Rocky Mountain Steel, Colorado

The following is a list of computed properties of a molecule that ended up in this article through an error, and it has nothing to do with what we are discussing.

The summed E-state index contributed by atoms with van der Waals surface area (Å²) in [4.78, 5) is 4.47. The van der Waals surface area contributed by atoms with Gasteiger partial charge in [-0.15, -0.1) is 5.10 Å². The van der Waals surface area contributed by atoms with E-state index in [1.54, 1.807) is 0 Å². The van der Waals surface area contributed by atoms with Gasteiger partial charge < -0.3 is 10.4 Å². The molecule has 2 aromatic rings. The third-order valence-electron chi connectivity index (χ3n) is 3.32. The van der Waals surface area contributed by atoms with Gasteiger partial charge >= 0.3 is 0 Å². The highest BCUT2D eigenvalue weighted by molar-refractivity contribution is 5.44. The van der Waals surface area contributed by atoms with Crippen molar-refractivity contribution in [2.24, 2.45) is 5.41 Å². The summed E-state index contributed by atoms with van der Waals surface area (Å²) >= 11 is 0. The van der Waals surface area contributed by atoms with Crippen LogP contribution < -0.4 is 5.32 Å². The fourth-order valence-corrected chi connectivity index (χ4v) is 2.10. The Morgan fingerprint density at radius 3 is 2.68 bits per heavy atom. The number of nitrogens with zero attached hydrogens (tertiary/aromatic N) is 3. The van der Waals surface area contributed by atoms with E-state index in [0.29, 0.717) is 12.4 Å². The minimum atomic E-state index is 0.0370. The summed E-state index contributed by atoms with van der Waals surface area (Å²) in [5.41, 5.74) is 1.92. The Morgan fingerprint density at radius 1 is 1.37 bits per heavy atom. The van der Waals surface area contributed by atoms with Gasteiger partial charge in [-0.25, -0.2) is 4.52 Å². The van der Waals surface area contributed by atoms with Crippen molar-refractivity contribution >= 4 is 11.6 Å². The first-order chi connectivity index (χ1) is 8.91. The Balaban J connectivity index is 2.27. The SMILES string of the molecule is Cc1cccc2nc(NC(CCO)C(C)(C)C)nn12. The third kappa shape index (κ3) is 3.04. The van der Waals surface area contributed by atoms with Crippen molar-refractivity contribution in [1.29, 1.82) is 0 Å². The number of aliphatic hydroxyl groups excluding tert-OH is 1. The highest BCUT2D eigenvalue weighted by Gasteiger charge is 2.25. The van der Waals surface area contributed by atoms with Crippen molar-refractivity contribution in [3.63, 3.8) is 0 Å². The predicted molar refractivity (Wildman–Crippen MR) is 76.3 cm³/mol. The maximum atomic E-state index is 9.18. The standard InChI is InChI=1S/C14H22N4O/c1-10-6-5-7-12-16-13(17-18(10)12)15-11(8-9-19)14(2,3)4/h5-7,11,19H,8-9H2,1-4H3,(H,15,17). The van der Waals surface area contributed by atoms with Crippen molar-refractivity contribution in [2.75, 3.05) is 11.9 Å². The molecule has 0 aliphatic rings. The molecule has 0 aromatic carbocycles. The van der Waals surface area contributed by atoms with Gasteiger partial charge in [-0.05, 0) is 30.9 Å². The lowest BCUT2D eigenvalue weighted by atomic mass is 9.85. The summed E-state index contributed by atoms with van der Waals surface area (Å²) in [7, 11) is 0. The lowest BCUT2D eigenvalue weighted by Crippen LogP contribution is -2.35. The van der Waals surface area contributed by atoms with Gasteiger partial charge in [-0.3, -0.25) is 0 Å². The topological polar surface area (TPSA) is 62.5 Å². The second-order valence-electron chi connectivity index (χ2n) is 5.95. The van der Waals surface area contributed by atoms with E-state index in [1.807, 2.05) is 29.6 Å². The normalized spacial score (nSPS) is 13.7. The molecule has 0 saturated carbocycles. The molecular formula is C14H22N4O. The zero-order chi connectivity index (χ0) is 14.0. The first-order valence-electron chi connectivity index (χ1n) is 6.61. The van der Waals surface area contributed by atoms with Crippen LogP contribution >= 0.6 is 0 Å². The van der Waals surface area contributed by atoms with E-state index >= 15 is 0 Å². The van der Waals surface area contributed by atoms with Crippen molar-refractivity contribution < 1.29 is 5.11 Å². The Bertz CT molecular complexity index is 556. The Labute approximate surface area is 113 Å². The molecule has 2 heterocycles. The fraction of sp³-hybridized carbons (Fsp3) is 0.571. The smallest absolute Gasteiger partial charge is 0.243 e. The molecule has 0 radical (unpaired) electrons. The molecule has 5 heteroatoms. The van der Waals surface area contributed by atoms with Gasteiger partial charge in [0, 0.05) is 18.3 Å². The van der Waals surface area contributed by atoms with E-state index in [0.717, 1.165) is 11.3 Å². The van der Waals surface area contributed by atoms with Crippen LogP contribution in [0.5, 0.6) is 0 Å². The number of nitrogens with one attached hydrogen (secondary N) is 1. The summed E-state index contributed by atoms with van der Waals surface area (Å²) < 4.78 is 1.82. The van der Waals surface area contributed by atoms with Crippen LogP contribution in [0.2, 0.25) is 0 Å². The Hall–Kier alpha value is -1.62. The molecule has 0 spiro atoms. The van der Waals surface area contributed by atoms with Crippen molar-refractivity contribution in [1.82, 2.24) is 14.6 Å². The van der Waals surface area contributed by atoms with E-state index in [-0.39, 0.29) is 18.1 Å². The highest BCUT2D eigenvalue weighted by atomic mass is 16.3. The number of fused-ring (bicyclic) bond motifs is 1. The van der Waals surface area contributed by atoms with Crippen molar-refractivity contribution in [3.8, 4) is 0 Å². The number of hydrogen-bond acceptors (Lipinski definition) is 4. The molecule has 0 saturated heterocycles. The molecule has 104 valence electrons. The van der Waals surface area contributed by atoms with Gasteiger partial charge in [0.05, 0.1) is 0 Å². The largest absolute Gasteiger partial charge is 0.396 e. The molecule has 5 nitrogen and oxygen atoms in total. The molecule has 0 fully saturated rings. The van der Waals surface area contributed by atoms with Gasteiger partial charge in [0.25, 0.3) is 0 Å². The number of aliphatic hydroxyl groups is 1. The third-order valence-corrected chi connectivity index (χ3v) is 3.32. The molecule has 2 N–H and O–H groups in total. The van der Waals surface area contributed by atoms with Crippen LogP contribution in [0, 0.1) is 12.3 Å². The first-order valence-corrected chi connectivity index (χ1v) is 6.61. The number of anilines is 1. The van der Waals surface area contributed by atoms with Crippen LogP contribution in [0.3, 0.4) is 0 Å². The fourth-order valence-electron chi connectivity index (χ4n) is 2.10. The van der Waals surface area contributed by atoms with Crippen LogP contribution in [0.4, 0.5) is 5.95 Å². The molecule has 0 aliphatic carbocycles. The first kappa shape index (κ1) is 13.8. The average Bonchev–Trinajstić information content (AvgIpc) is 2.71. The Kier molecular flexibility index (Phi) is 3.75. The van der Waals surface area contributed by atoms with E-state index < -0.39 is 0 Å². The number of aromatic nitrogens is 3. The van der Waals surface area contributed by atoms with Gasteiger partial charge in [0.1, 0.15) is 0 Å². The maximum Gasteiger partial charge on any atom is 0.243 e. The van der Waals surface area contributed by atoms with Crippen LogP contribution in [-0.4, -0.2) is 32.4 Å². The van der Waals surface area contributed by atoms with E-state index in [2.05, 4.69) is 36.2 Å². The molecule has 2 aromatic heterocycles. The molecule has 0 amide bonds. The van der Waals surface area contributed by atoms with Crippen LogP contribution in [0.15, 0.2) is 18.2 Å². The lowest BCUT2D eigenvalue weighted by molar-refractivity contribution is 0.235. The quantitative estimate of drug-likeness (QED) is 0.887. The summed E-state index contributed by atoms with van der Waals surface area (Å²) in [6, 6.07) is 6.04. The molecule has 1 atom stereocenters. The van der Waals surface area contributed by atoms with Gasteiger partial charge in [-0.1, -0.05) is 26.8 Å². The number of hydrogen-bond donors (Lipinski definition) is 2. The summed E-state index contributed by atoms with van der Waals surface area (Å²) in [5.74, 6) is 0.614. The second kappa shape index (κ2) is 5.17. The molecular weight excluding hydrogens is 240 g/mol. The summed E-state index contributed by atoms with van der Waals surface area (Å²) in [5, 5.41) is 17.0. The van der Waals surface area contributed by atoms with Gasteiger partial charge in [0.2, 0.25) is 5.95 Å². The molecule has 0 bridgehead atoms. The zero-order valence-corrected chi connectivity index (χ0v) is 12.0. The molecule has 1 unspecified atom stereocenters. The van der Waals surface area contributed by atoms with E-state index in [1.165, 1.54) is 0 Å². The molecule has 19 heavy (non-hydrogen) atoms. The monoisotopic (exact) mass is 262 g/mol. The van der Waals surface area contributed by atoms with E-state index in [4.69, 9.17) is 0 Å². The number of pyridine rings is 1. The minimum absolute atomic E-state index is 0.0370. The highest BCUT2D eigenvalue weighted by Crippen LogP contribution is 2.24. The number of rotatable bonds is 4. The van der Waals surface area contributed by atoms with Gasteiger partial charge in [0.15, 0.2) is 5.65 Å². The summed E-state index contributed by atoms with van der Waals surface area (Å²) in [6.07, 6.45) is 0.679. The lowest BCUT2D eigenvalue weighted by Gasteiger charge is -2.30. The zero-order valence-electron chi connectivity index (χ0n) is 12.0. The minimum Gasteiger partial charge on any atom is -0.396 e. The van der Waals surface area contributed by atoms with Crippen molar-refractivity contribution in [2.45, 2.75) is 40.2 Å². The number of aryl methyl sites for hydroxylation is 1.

Rocky Mountain Steel, in Pueblo, Colorado, was the first integrated steel mill built west of the Mississippi River. Rail first came out of the plant in 1882, and it is still making steel today, though its blast furnaces are not used. It was operated mostly by Colorado Fuel and Iron Company (CF&I), which was created by mergers in 1892, and soon became the largest steel producer in the West. Bankrolled by Rockefeller and Gould, by 1904, CF&I was Colorado’s largest employer up to the middle of the 20th century. This was the company’s principal mill, and one of the ten largest in the world, for a time. In 1972, the plant had more than 6,000 workers, and CF&I operated plants in New Jersey and San Francisco. In 1983, the plant laid off 60% of its workforce of 5,500. It was bankrupt by 1990, and purchased by Oregon Steel Mills Inc. in 1993. In 2007 it was bought by Evraz, a Russian mining and steel company. Currently, steelmaking activity at the site consists of creating wire, plate, rail, tubing, reinforcing bar, and pipe from scrap steel in an electric arc furnace.